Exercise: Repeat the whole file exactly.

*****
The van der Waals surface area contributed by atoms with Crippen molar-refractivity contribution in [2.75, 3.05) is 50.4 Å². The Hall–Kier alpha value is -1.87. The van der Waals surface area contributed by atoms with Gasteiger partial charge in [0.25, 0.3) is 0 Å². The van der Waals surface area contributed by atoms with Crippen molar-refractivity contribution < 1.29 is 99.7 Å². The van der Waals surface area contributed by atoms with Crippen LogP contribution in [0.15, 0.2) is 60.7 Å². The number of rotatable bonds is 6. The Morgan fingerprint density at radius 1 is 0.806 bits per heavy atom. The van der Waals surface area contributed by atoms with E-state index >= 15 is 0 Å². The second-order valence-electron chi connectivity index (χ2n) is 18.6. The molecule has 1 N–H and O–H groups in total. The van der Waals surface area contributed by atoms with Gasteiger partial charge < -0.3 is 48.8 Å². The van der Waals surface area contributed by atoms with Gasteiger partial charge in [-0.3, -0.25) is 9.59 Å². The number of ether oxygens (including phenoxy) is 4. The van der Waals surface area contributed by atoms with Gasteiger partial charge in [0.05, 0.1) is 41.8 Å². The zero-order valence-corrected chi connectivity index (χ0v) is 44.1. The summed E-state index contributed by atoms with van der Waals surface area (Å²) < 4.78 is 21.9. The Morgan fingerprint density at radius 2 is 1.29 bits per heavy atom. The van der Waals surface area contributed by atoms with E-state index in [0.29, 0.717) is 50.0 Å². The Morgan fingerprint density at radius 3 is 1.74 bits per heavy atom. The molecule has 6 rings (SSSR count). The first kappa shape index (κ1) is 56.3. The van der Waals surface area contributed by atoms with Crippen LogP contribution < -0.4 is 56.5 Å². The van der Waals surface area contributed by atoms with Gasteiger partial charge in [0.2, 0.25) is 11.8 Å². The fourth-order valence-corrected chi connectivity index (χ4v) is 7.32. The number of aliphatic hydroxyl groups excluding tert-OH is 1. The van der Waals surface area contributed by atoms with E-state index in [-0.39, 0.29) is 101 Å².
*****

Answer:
The van der Waals surface area contributed by atoms with Crippen molar-refractivity contribution in [2.75, 3.05) is 50.4 Å². The Hall–Kier alpha value is -1.87. The van der Waals surface area contributed by atoms with Gasteiger partial charge in [0.25, 0.3) is 0 Å². The van der Waals surface area contributed by atoms with Crippen molar-refractivity contribution < 1.29 is 99.7 Å². The van der Waals surface area contributed by atoms with Crippen LogP contribution in [0.15, 0.2) is 60.7 Å². The number of rotatable bonds is 6. The Morgan fingerprint density at radius 1 is 0.806 bits per heavy atom. The van der Waals surface area contributed by atoms with E-state index >= 15 is 0 Å². The second-order valence-electron chi connectivity index (χ2n) is 18.6. The molecule has 1 N–H and O–H groups in total. The van der Waals surface area contributed by atoms with Gasteiger partial charge < -0.3 is 48.8 Å². The van der Waals surface area contributed by atoms with Gasteiger partial charge in [-0.3, -0.25) is 9.59 Å². The number of ether oxygens (including phenoxy) is 4. The van der Waals surface area contributed by atoms with Gasteiger partial charge in [0.05, 0.1) is 41.8 Å². The zero-order valence-corrected chi connectivity index (χ0v) is 44.1. The summed E-state index contributed by atoms with van der Waals surface area (Å²) < 4.78 is 21.9. The Morgan fingerprint density at radius 2 is 1.29 bits per heavy atom. The van der Waals surface area contributed by atoms with E-state index in [0.29, 0.717) is 50.0 Å². The Morgan fingerprint density at radius 3 is 1.74 bits per heavy atom. The molecule has 6 rings (SSSR count). The first kappa shape index (κ1) is 56.3. The van der Waals surface area contributed by atoms with Crippen LogP contribution < -0.4 is 56.5 Å². The van der Waals surface area contributed by atoms with Gasteiger partial charge in [0.2, 0.25) is 11.8 Å². The fourth-order valence-corrected chi connectivity index (χ4v) is 7.32. The number of aliphatic hydroxyl groups excluding tert-OH is 1. The van der Waals surface area contributed by atoms with E-state index in [-0.39, 0.29) is 101 Å².